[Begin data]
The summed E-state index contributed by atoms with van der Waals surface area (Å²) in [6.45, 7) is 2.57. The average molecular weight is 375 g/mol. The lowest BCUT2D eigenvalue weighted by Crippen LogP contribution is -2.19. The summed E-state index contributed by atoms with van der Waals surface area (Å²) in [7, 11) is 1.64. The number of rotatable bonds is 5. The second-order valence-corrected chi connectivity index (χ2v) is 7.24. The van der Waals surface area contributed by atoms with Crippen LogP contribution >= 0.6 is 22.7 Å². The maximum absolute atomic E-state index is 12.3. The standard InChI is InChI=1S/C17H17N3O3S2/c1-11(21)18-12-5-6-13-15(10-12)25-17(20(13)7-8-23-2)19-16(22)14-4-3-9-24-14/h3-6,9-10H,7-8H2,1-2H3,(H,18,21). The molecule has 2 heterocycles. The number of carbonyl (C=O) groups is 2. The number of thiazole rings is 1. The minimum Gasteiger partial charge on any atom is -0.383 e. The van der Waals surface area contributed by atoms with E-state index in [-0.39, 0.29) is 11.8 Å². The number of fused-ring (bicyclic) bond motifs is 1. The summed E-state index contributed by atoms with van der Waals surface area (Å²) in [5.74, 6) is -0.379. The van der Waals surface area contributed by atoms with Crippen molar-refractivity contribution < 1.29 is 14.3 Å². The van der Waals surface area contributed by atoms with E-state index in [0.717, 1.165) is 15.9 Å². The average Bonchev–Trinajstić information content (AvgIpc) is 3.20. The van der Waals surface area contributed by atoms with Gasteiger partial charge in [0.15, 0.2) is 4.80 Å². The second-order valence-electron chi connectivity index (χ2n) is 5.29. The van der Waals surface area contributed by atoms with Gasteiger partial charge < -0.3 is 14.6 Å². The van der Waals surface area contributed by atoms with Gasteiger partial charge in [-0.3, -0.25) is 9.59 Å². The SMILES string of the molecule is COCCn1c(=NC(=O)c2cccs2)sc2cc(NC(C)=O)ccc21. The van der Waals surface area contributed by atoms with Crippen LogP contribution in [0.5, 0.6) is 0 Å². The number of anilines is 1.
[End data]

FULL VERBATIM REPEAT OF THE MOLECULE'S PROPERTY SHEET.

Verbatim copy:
The summed E-state index contributed by atoms with van der Waals surface area (Å²) in [6.45, 7) is 2.57. The average molecular weight is 375 g/mol. The lowest BCUT2D eigenvalue weighted by Crippen LogP contribution is -2.19. The summed E-state index contributed by atoms with van der Waals surface area (Å²) in [7, 11) is 1.64. The number of rotatable bonds is 5. The second-order valence-corrected chi connectivity index (χ2v) is 7.24. The van der Waals surface area contributed by atoms with Crippen LogP contribution >= 0.6 is 22.7 Å². The maximum absolute atomic E-state index is 12.3. The standard InChI is InChI=1S/C17H17N3O3S2/c1-11(21)18-12-5-6-13-15(10-12)25-17(20(13)7-8-23-2)19-16(22)14-4-3-9-24-14/h3-6,9-10H,7-8H2,1-2H3,(H,18,21). The molecule has 2 heterocycles. The number of carbonyl (C=O) groups is 2. The number of thiazole rings is 1. The minimum Gasteiger partial charge on any atom is -0.383 e. The van der Waals surface area contributed by atoms with E-state index in [-0.39, 0.29) is 11.8 Å². The number of fused-ring (bicyclic) bond motifs is 1. The summed E-state index contributed by atoms with van der Waals surface area (Å²) in [5.74, 6) is -0.379. The van der Waals surface area contributed by atoms with Crippen molar-refractivity contribution < 1.29 is 14.3 Å². The van der Waals surface area contributed by atoms with E-state index in [0.717, 1.165) is 15.9 Å². The average Bonchev–Trinajstić information content (AvgIpc) is 3.20. The van der Waals surface area contributed by atoms with Gasteiger partial charge in [0.15, 0.2) is 4.80 Å². The second-order valence-electron chi connectivity index (χ2n) is 5.29. The van der Waals surface area contributed by atoms with Gasteiger partial charge < -0.3 is 14.6 Å². The van der Waals surface area contributed by atoms with Gasteiger partial charge in [-0.3, -0.25) is 9.59 Å². The SMILES string of the molecule is COCCn1c(=NC(=O)c2cccs2)sc2cc(NC(C)=O)ccc21. The van der Waals surface area contributed by atoms with Crippen LogP contribution in [0.5, 0.6) is 0 Å². The number of anilines is 1.